Dr. H. Hudson Bobbitt (1963-1968) Dr. Henry Hudson Bobbitt resigned the pastorate of First Baptist Church in Lambert’s Point, Norfolk, Virginia to answer the call to pastor Leadenhall Baptist Church. Dr. Bobbitt served Leadenhall for five years. He introduced the triplex system of giving and instituted an effective tithing system that is in operation today. Two building renovations, a modernized kitchen and additional Sunday school rooms were constructed during his administration. Dr. Bobbitt terminated his services in March 1968 to answer a call from Salem Baptist Church in Jersey City, New Jersey.
Dr. Eddie Robert Wilson, Jr. (1970-2006) Dr. Eddie R. Wilson, Jr. was called to pastor Leadenhall Baptist Church on March 17, 1970 after having served as pastor of Liberty Hill Baptist Church in Danville, Virginia, Sharon Baptist Church in Big Island, Virginia, and Mt. Carmel Baptist Church in Lynchburg, Virginia. Dr. Wilson was a student of former pastor, Dr. Madison C. Allen and served as a field representative during Dr. Allen’s tenure at Lynchburg Seminary and College. Dr. Wilson earned his bachelor’s and master’s degrees from Virginia Seminary and College. After his appointment as pastor, he received a Master of Divinity degree in 1971 and a Doctor of Divinity degree in 1972. Under his leadership, the church purchased ten houses in order to redevelop the land for future projects. Many of those projects were completed during Pastor Wilson’s administration. Pastor Wilson served Leadenhall Baptist Church for thirty-six and a half years. On November 27, 2006, he died at the age of 75.
Dr. Alvin J. Gwynn, Jr. (2008- ) On Sunday, May 18, 2008, Reverend Alvin J. Gwynn, Jr. was installed as the 10th pastor of Leadenhall Baptist Church. In 2006 Reverend Gwynn received a Master of Divinity degree from Howard University School of Divinity, and in May 2010 he received a Doctor of Ministry degree from the Biblical Theological Seminary in Hatfield, Pennsylvania. He has been actively preaching throughout the Baltimore Metropolitan area and served as a Bible study instructor at Friendship Baptist Church. He also served as Associate Pastor at Friendship Baptist and at Leadenhall and worked under the leadership of the late Dr. Eddie R. Wilson, Jr.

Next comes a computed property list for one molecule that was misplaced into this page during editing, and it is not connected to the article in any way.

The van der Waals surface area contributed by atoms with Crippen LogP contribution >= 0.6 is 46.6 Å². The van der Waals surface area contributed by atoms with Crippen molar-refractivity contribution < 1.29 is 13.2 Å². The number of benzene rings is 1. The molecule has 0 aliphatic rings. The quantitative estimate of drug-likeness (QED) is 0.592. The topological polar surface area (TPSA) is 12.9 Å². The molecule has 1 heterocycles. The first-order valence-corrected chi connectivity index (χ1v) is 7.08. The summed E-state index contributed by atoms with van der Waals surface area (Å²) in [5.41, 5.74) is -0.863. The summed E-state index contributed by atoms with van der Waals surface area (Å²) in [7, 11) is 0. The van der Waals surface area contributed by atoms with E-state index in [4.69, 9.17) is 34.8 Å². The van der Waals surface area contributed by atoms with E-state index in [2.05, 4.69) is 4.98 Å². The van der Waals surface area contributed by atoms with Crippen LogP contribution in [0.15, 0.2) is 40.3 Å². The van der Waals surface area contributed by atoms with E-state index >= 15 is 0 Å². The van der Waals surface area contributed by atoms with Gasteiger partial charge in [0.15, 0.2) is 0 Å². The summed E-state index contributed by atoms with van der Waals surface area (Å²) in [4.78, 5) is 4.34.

Church Membership The church membership roster shows 350 members, with membership increasing each month. Seventy-five members have belonged to the church for more than 50 years and at least 113 are over the age of 65.

At one time Leadenhall was considered a community church. Changing times and changing demographics led many members to move outside of the South Baltimore community, but because of strong family ties many have remained members of Leadenhall and travel a great distance to continue their affiliation with the church. Less than 14% of the members live within the church’s immediate zip code. Twenty percent live outside of the city limits and many travel more than 20 miles for worship services.

The church population is quite diverse in terms of professional and academic background and experience. Many years ago the Leadenhall church family reflected the demographics of Baltimore with many of its members employed in the factories and mills that were prominent in the South Baltimore area. With Baltimore’s increased emphasis on technology and tourism, several of our members are employed in downtown Baltimore, which is the hub of this kind of activity. There are now many government employees, educators, corporate executives, and business owners who are members of the congregation. Many are retired and others are pursing second careers. Educational backgrounds range from bachelors to doctorate degrees, with approximately 60% of the young people from the church going on to college.